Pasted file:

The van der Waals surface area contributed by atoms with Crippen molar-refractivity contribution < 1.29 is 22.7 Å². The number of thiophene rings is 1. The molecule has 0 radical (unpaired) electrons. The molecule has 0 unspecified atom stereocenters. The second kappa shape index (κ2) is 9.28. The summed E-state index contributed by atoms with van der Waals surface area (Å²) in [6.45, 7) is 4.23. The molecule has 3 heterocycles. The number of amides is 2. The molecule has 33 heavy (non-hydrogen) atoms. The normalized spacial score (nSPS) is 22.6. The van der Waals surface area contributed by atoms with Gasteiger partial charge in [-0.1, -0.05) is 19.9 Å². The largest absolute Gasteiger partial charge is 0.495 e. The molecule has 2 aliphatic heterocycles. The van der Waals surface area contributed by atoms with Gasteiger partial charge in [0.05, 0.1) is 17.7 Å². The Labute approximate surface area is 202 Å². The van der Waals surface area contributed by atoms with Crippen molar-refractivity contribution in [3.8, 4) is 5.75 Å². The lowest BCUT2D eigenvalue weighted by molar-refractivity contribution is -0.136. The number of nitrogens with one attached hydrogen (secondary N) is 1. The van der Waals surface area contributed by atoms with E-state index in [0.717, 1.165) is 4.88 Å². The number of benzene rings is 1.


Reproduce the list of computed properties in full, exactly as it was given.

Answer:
The van der Waals surface area contributed by atoms with Crippen molar-refractivity contribution < 1.29 is 22.7 Å². The number of thiophene rings is 1. The molecule has 0 radical (unpaired) electrons. The molecule has 0 unspecified atom stereocenters. The second kappa shape index (κ2) is 9.28. The summed E-state index contributed by atoms with van der Waals surface area (Å²) in [6.45, 7) is 4.23. The molecule has 3 heterocycles. The number of amides is 2. The molecule has 33 heavy (non-hydrogen) atoms. The normalized spacial score (nSPS) is 22.6. The van der Waals surface area contributed by atoms with Gasteiger partial charge in [-0.1, -0.05) is 19.9 Å². The largest absolute Gasteiger partial charge is 0.495 e. The molecule has 2 aliphatic heterocycles. The van der Waals surface area contributed by atoms with Gasteiger partial charge in [0.05, 0.1) is 17.7 Å². The Labute approximate surface area is 202 Å². The van der Waals surface area contributed by atoms with Crippen molar-refractivity contribution in [3.8, 4) is 5.75 Å². The lowest BCUT2D eigenvalue weighted by molar-refractivity contribution is -0.136. The number of nitrogens with one attached hydrogen (secondary N) is 1. The van der Waals surface area contributed by atoms with E-state index in [0.717, 1.165) is 4.88 Å². The number of benzene rings is 1.